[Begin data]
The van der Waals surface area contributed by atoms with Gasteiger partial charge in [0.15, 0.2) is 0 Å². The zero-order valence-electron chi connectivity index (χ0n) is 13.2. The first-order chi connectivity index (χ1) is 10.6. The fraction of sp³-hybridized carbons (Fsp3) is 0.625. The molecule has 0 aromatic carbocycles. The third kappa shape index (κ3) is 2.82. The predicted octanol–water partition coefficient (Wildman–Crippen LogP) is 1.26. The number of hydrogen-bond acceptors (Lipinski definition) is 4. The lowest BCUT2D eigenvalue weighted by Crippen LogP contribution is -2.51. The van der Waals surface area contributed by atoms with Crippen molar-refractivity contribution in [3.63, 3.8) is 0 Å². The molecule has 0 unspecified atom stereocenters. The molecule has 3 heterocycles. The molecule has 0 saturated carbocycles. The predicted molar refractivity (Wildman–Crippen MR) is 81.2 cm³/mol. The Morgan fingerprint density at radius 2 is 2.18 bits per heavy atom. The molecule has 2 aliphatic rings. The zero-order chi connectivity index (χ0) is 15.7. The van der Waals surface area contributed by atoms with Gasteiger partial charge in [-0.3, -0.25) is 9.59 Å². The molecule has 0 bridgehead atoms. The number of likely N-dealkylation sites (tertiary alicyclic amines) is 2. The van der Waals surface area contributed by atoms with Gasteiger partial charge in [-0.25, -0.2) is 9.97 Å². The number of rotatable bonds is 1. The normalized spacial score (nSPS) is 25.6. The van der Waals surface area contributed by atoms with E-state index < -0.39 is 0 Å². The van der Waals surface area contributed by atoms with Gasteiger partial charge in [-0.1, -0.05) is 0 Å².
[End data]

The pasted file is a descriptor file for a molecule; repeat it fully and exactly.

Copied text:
The van der Waals surface area contributed by atoms with Gasteiger partial charge in [0.15, 0.2) is 0 Å². The zero-order valence-electron chi connectivity index (χ0n) is 13.2. The first-order chi connectivity index (χ1) is 10.6. The fraction of sp³-hybridized carbons (Fsp3) is 0.625. The molecule has 0 aromatic carbocycles. The third kappa shape index (κ3) is 2.82. The predicted octanol–water partition coefficient (Wildman–Crippen LogP) is 1.26. The number of hydrogen-bond acceptors (Lipinski definition) is 4. The lowest BCUT2D eigenvalue weighted by Crippen LogP contribution is -2.51. The van der Waals surface area contributed by atoms with Crippen molar-refractivity contribution in [3.63, 3.8) is 0 Å². The molecule has 0 unspecified atom stereocenters. The molecule has 3 heterocycles. The molecule has 0 saturated carbocycles. The predicted molar refractivity (Wildman–Crippen MR) is 81.2 cm³/mol. The Morgan fingerprint density at radius 2 is 2.18 bits per heavy atom. The molecule has 2 aliphatic rings. The zero-order chi connectivity index (χ0) is 15.7. The van der Waals surface area contributed by atoms with Gasteiger partial charge in [-0.3, -0.25) is 9.59 Å². The molecule has 0 bridgehead atoms. The number of likely N-dealkylation sites (tertiary alicyclic amines) is 2. The van der Waals surface area contributed by atoms with Gasteiger partial charge in [-0.25, -0.2) is 9.97 Å². The number of rotatable bonds is 1. The normalized spacial score (nSPS) is 25.6. The van der Waals surface area contributed by atoms with E-state index < -0.39 is 0 Å². The van der Waals surface area contributed by atoms with Gasteiger partial charge in [-0.1, -0.05) is 0 Å².